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Lifetime Value of Customers

While we are discussing economic concepts, let's also discuss the important concept of "lifetime value of customers".  People are the most important asset of any company, whether they be the employees, the customers, the reliable suppliers, or the steady-as-she-goes long-term investors.  Unfortunately, these "soft" assets don't even get reflected in the balance sheets of the company.

Customers can have enormous value to the company, especially if they are loyal customers who will be making additional purchases in the future.  Because of that, companies are willing to spend sometimes enormous amounts to get a new customer, even to lose money on the first sale.  

Is that nuts?  Not at all, if there are "backend" products to make second sales, or if the customer will make repeat purchases as book buyers do at Amazon.com.  

Let's demonstrate with a hypothetical example:

Let's say the the first sale to a customer brings in $100 in revenues, but it costs $125 to get that first sale, counting all costs.  Not so good so far.  But if that customer will continue to purchase items which allows the company to make $25 profit per year from then on, it may not be so bad.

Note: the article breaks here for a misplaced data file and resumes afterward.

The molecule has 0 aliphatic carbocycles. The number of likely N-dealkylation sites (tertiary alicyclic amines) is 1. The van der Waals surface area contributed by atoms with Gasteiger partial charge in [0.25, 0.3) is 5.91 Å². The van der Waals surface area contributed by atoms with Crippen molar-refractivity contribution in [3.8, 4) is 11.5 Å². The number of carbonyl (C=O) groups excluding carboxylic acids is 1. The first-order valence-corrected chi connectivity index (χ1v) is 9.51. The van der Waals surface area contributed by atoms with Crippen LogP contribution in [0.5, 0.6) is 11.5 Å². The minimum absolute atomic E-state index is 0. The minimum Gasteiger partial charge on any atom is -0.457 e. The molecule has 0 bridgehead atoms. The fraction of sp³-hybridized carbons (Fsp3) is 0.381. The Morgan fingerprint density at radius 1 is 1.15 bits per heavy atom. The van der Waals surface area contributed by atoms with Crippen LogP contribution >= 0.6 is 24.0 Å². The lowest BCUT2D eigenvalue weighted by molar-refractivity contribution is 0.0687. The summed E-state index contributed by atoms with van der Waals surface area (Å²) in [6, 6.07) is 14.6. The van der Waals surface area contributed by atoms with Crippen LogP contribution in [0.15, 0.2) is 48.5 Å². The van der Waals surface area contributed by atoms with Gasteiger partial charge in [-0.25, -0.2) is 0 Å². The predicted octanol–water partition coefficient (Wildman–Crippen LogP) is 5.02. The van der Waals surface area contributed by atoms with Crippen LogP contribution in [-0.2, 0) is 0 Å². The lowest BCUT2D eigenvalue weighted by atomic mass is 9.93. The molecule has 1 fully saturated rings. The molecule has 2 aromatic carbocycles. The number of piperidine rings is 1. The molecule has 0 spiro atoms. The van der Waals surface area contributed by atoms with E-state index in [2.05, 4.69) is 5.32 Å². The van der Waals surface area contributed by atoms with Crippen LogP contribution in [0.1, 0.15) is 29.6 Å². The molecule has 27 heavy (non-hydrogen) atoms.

Applying the capitalization concepts, with a market interest rate of perhaps 10%, that would equate to a capitalized value of $250, not bad considering it cost the company a net $25 to acquire that customer. Well with any company, there will be a drop out rate of customers, so we can't use the multiplier of 10, but maybe 5, but even $125 is not bad. 

The multiplier will be different for each company depending upon the loyalty and degree of repeat business achieved by the company.  The more loyal the customer base, the higher the multiple.  For more on this, read "The Loyalty Effect" by by Frederick F. Reichheld (available from Amazon.com)  

No wonder investors like Amazon.com despite Amazon.com currently losing money.  They are accumulating an enormous asset in lifetime customer values - if they can retain the customers.